So, where do you start if you’re not losing weight? Step one is to see your doctor to rule out any medical conditions. This is especially important if you think you’re doing everything right and you haven’t seen any changes at all on the scales or your body after several months (or, worse, you’re inexplicably gaining weight).

Some health problems and common medications can cause weight gain, including:

  • Some thyroid conditions
  • Some diabetes medications
  • Corticosteroids
  • Some antidepressants, including Prozac
  • Beta-Blockers for high blood pressure
  • Some antipsychotics and anticonvulsants

If you’re on any of these medications, talk to your doctor about the side effects and possible substitutes.

If not, knowing the side effects of what you’re taking helps you become more proactive about your situation. You may need to work harder to lose weight and be extra careful with your diet.

Keep a food diary, monitor changes in your weight, and let your doctor know if you gain more than 5 pounds in a month without any changes to your diet or exercise.


You’ve Hit a Plateau

Almost everyone reaches a weight loss plateau at some point. As your body adapts to your workouts, it becomes more efficient at it and, therefore, doesn’t expend as many calories doing it.

You may find that after your initial weight loss, your progress will slow down and eventually stop. Some common reasons for plateaus include:

  • Doing the same workouts – Your body needs to be challenged to progress, so make sure you’re changing your programme at least every 4-6 weeks. Change the intensity or frequency of your workouts to keep your body ‘guessing’.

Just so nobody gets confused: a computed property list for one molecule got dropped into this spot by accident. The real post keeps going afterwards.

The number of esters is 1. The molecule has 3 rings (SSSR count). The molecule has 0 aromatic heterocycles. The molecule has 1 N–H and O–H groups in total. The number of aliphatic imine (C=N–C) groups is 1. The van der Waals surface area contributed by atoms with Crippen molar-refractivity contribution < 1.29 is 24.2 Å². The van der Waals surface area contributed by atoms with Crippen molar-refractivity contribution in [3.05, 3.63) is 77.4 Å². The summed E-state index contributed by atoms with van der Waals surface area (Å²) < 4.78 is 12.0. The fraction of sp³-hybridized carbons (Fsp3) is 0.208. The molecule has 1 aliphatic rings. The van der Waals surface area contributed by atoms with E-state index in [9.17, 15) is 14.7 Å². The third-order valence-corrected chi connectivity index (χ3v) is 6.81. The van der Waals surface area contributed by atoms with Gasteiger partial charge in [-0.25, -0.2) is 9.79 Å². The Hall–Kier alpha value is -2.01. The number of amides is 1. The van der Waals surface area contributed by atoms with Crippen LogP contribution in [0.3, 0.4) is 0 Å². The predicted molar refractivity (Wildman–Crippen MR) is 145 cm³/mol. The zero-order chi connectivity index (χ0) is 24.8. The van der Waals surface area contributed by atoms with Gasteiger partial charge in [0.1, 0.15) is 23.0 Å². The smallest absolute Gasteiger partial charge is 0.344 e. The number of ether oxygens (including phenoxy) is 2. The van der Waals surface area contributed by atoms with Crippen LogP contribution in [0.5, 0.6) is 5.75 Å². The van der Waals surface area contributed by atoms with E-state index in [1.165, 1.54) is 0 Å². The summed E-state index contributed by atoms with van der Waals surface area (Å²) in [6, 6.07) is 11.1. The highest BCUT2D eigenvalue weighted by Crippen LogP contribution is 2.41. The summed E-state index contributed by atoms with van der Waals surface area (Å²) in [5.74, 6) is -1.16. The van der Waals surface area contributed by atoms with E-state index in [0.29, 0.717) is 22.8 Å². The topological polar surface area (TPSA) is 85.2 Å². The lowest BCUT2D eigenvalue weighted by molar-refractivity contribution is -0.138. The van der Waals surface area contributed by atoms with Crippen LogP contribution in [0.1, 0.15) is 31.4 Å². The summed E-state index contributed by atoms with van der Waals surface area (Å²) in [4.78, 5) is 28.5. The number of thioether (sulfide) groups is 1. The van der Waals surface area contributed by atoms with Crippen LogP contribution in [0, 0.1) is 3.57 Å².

• Not eating enough calories –If your body doesn’t have enough fuel to sustain your level of activity, you can actually stop losing weight.
  • Overtraining – If you exercise too much, the body sometimes responds by decreasing the number of calories you burn during the rest of your day.


You Don’t Need to Lose Weight

Many of us have unrealistic ideas of what a healthy weight and body shape is. We all have different shapes and, though we can make changes to our bodies, we can only improve on the bodies we have – not turn them into someone else’s body.

Think about this: Take away all the reasons you want to lose weight that have anything to do with how you look.

Now, look at what’s left… are there any other reasons that you need to lose weight? Are you at risk of developing medical conditions such as diabetes or heart disease? Are you within your ideal weight range?

If you’re at risk, losing weight may be important for staying healthy. But, if you’re very close to your goal and can’t seem to get rid of those last few pounds, ask yourself if you really need to lose them. Would it be possible to be happy at your current weight?


None of us is perfect, and focusing on what is good about your body, as well as what it can do rather than simply what it looks like will help you to banish negative and destructive thoughts and aid in your long term goals of losing weight, gaining fitness and being healthier.